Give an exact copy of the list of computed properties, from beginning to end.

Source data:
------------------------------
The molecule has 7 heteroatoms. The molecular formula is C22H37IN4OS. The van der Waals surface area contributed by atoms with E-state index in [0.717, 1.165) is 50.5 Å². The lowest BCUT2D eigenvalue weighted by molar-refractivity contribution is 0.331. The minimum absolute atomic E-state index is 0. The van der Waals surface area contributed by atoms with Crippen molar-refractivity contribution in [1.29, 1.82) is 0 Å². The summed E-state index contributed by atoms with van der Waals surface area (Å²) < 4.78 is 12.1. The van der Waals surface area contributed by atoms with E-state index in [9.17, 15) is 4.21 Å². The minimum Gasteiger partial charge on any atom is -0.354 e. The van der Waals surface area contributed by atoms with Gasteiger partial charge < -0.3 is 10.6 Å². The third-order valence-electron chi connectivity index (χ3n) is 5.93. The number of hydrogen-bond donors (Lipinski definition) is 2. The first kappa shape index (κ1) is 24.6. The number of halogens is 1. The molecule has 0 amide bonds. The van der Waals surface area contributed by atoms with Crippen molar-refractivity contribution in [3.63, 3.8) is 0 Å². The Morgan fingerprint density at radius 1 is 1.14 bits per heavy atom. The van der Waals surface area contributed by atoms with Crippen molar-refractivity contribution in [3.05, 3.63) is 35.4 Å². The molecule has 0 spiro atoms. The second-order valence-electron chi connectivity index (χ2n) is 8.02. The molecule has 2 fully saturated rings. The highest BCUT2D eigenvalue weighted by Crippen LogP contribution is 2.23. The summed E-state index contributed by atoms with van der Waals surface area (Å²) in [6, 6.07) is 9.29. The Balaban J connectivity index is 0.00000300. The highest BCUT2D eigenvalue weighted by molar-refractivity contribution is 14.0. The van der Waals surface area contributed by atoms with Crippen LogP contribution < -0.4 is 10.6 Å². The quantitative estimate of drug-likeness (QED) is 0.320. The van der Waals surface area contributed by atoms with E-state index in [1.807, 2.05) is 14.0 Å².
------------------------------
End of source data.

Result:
The molecule has 7 heteroatoms. The molecular formula is C22H37IN4OS. The van der Waals surface area contributed by atoms with E-state index in [0.717, 1.165) is 50.5 Å². The lowest BCUT2D eigenvalue weighted by molar-refractivity contribution is 0.331. The minimum absolute atomic E-state index is 0. The van der Waals surface area contributed by atoms with Crippen molar-refractivity contribution in [1.29, 1.82) is 0 Å². The summed E-state index contributed by atoms with van der Waals surface area (Å²) < 4.78 is 12.1. The van der Waals surface area contributed by atoms with E-state index in [9.17, 15) is 4.21 Å². The minimum Gasteiger partial charge on any atom is -0.354 e. The van der Waals surface area contributed by atoms with Gasteiger partial charge < -0.3 is 10.6 Å². The third-order valence-electron chi connectivity index (χ3n) is 5.93. The number of hydrogen-bond donors (Lipinski definition) is 2. The first kappa shape index (κ1) is 24.6. The number of halogens is 1. The molecule has 0 amide bonds. The van der Waals surface area contributed by atoms with Crippen molar-refractivity contribution in [3.63, 3.8) is 0 Å². The Morgan fingerprint density at radius 1 is 1.14 bits per heavy atom. The van der Waals surface area contributed by atoms with Crippen molar-refractivity contribution in [3.05, 3.63) is 35.4 Å². The molecule has 0 spiro atoms. The second-order valence-electron chi connectivity index (χ2n) is 8.02. The molecule has 2 fully saturated rings. The highest BCUT2D eigenvalue weighted by Crippen LogP contribution is 2.23. The summed E-state index contributed by atoms with van der Waals surface area (Å²) in [6, 6.07) is 9.29. The Balaban J connectivity index is 0.00000300. The highest BCUT2D eigenvalue weighted by molar-refractivity contribution is 14.0. The van der Waals surface area contributed by atoms with Crippen LogP contribution < -0.4 is 10.6 Å². The quantitative estimate of drug-likeness (QED) is 0.320. The van der Waals surface area contributed by atoms with E-state index in [1.807, 2.05) is 14.0 Å².